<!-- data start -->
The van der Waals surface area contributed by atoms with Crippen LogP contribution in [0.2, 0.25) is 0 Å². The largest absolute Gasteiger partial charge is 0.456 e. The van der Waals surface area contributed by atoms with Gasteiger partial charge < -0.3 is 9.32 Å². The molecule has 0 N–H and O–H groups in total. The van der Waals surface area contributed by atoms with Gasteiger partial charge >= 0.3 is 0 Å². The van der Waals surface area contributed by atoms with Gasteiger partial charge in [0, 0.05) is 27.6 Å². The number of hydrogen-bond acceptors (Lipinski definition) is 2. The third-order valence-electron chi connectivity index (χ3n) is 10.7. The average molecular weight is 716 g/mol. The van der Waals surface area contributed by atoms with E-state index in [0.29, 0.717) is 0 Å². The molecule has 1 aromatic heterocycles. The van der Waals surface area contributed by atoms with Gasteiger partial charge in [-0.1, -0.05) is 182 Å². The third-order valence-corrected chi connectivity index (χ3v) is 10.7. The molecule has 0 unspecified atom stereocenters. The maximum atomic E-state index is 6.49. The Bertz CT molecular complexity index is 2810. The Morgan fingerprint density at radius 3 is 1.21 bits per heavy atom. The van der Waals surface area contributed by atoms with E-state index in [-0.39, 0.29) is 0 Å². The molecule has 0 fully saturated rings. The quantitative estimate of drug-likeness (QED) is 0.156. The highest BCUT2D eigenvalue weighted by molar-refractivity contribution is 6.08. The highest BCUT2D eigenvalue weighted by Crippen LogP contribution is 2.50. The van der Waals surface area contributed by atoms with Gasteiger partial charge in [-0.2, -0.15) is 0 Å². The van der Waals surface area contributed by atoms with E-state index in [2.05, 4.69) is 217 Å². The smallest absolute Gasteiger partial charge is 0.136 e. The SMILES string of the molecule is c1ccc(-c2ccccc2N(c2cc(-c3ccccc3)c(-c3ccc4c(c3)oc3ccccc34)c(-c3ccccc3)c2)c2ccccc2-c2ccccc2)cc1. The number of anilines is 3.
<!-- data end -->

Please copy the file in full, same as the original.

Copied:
The van der Waals surface area contributed by atoms with Crippen LogP contribution in [0.2, 0.25) is 0 Å². The largest absolute Gasteiger partial charge is 0.456 e. The van der Waals surface area contributed by atoms with Gasteiger partial charge < -0.3 is 9.32 Å². The molecule has 0 N–H and O–H groups in total. The van der Waals surface area contributed by atoms with Gasteiger partial charge >= 0.3 is 0 Å². The van der Waals surface area contributed by atoms with Gasteiger partial charge in [0, 0.05) is 27.6 Å². The number of hydrogen-bond acceptors (Lipinski definition) is 2. The third-order valence-electron chi connectivity index (χ3n) is 10.7. The average molecular weight is 716 g/mol. The van der Waals surface area contributed by atoms with E-state index in [0.29, 0.717) is 0 Å². The molecule has 1 aromatic heterocycles. The van der Waals surface area contributed by atoms with Gasteiger partial charge in [-0.1, -0.05) is 182 Å². The third-order valence-corrected chi connectivity index (χ3v) is 10.7. The molecule has 0 unspecified atom stereocenters. The maximum atomic E-state index is 6.49. The Bertz CT molecular complexity index is 2810. The Morgan fingerprint density at radius 3 is 1.21 bits per heavy atom. The van der Waals surface area contributed by atoms with E-state index in [-0.39, 0.29) is 0 Å². The molecule has 0 fully saturated rings. The quantitative estimate of drug-likeness (QED) is 0.156. The highest BCUT2D eigenvalue weighted by molar-refractivity contribution is 6.08. The highest BCUT2D eigenvalue weighted by Crippen LogP contribution is 2.50. The van der Waals surface area contributed by atoms with Gasteiger partial charge in [-0.2, -0.15) is 0 Å². The van der Waals surface area contributed by atoms with E-state index in [2.05, 4.69) is 217 Å². The smallest absolute Gasteiger partial charge is 0.136 e. The SMILES string of the molecule is c1ccc(-c2ccccc2N(c2cc(-c3ccccc3)c(-c3ccc4c(c3)oc3ccccc34)c(-c3ccccc3)c2)c2ccccc2-c2ccccc2)cc1. The number of anilines is 3.